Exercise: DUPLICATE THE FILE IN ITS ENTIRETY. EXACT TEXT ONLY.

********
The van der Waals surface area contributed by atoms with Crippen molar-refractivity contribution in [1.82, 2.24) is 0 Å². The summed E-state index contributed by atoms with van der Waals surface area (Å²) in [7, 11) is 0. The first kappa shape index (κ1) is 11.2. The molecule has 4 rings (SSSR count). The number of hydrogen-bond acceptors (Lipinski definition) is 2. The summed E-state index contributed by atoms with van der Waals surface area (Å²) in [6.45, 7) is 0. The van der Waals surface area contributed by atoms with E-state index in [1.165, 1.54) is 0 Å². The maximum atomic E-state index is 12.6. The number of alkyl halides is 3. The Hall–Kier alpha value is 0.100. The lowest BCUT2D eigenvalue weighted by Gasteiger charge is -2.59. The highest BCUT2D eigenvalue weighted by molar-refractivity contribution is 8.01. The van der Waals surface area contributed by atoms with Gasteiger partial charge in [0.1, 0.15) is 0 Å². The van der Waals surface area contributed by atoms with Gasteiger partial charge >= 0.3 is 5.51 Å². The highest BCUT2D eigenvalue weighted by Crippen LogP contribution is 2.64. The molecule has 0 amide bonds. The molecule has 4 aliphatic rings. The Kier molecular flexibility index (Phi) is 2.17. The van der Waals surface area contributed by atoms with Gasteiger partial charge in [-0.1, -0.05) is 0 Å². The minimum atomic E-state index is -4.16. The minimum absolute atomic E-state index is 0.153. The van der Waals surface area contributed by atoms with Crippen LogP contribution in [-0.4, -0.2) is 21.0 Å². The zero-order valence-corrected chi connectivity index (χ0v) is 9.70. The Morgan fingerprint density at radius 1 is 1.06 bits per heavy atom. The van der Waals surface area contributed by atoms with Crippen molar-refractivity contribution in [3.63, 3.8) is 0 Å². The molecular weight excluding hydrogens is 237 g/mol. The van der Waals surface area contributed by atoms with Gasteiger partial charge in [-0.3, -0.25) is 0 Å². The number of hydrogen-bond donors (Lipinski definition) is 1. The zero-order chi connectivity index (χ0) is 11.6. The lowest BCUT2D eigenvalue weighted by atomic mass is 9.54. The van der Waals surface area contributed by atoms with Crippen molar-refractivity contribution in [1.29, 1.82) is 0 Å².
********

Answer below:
The van der Waals surface area contributed by atoms with Crippen molar-refractivity contribution in [1.82, 2.24) is 0 Å². The summed E-state index contributed by atoms with van der Waals surface area (Å²) in [7, 11) is 0. The first kappa shape index (κ1) is 11.2. The molecule has 4 rings (SSSR count). The number of hydrogen-bond acceptors (Lipinski definition) is 2. The summed E-state index contributed by atoms with van der Waals surface area (Å²) in [6.45, 7) is 0. The van der Waals surface area contributed by atoms with E-state index in [1.165, 1.54) is 0 Å². The maximum atomic E-state index is 12.6. The number of alkyl halides is 3. The Hall–Kier alpha value is 0.100. The lowest BCUT2D eigenvalue weighted by Gasteiger charge is -2.59. The highest BCUT2D eigenvalue weighted by molar-refractivity contribution is 8.01. The van der Waals surface area contributed by atoms with Gasteiger partial charge in [0.1, 0.15) is 0 Å². The van der Waals surface area contributed by atoms with Gasteiger partial charge >= 0.3 is 5.51 Å². The highest BCUT2D eigenvalue weighted by Crippen LogP contribution is 2.64. The molecule has 0 amide bonds. The molecule has 4 aliphatic rings. The Kier molecular flexibility index (Phi) is 2.17. The van der Waals surface area contributed by atoms with Gasteiger partial charge in [-0.1, -0.05) is 0 Å². The minimum atomic E-state index is -4.16. The minimum absolute atomic E-state index is 0.153. The van der Waals surface area contributed by atoms with Crippen LogP contribution in [-0.4, -0.2) is 21.0 Å². The zero-order valence-corrected chi connectivity index (χ0v) is 9.70. The Morgan fingerprint density at radius 1 is 1.06 bits per heavy atom. The van der Waals surface area contributed by atoms with Crippen molar-refractivity contribution in [3.63, 3.8) is 0 Å². The molecular weight excluding hydrogens is 237 g/mol. The van der Waals surface area contributed by atoms with Gasteiger partial charge in [-0.3, -0.25) is 0 Å². The number of hydrogen-bond donors (Lipinski definition) is 1. The zero-order chi connectivity index (χ0) is 11.6. The lowest BCUT2D eigenvalue weighted by atomic mass is 9.54. The van der Waals surface area contributed by atoms with Crippen molar-refractivity contribution in [1.29, 1.82) is 0 Å².